For a moment, the monster was Victor's sole devotion. Frankenstein wanted to be a creator of something new and astonishing; a breakthrough in scientific history. However, when the monster first gained life, he was abandoned and degraded immediately. It was no surprise when Victor partook in a cowardice approach to his actions, saying "... I escaped and rushed downstairs. I took refuge in the courtyard... where I remained during the rest of the night, walking up and down in the greatest agitation, listening attentively, catching and fearing each sound as if it were to announce the approach of the demoniacal corpse to which I had so miserably given life" (43). Without Victor allowing the monster a chance to prove himself worthy, the monster decided to become what he was said to be. The instant hatred Victor displayed toward his creation left the monster feeling alone. The only person he knew in the world, the same person who created him with his own hands, was exceptionally disappointed and cruel to his monster. With this, the monster runs away and is forced to fend for himself in the woods. Since he had no reference to social cues, or anything to base his life off of in terms of his actions, some could say his lack of nurture left him not knowing that his crimes would be so detrimental to the world. Essentially, he didn't know any better. Since he was left without anyone or anything, he turned to something that he knew would get Victor's attention. He wanted Vicor to understand the feeling of having nothing, so he took away the people that were most important to him. WIthout a strong father-son connection, or a connection with anyone, really, the monster loses a very important aspect in building character that accounts for his immoral decisions.
While the monster was residing in the woods, he turned to reading as an attempt to gain an understanding of human interactions and the world that existed before him. Mary Shelley chooses "Paradise Lost" as one of the monster's stories of choice and preference. In doing so, she allows the reader to recognize comparative connotations between the two books. In "Paradise Lost", God allows Satan a chance to escape from the Lake of Fire. He was trapped in the lake as punishment, alongside other fallen angels that followed Satan as their leader. God gave the possibility of a second chance to Satan not completely out of an act of kindness and forgiveness, but more an allowance to make their own mistakes and learn from these decisions. The monster reads the words of John Milton as his own "Did I request thee, Maker, from my clay/ To mould me man? Did I solicit thee/ From darkness to promote me?" (743-745). The monster relates to Lucifer, with empathy for his so familiar loneliness. He responds to the poem by saying, "... I was apparently united by no link to any other being in existence but I was wretched, helpless and alone. Many times I considered Satan as the fitter emblem of my condition" (116). In both cases, the character was left to make their own decisions and each of their attempts, they end up turning their loneliness into anger. Lucifer and other fallen angels joined forces to create an evil empire, and Frankenstein's mindset was shifted solely to hurting Victor through acts of homicide. Both of them, in their own way, exposed the potential results of behaviors that correspond with a lack of nurture.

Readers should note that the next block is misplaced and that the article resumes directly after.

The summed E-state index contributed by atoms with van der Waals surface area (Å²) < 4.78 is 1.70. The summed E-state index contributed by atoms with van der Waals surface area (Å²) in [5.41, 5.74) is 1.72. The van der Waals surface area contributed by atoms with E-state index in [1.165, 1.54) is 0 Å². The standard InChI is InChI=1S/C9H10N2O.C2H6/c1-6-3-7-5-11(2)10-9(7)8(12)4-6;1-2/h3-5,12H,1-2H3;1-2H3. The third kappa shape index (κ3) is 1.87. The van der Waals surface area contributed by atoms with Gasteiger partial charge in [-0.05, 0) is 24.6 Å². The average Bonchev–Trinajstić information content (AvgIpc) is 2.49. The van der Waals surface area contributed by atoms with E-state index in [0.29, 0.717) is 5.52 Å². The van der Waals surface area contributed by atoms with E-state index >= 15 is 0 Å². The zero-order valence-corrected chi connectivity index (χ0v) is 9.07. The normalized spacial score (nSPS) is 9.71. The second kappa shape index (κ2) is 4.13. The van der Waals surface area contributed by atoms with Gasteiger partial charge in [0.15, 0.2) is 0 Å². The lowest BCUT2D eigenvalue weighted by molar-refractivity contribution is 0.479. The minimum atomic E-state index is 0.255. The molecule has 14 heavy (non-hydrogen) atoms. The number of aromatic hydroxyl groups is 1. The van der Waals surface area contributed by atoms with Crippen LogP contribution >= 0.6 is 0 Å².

The monster's deficiency in nurture is his downfall; the underlying cause of many of the bad decisions he makes in the book. This theme of nature vs nurture is prominent within Frankenstein and is represented in many ways such as characterization, situation, attempts for redemption, and allusion. While the entire plot of the story relies on Victor abandoning the monster, how would the monster's life and character change if Frankenstein had raised him the proper way?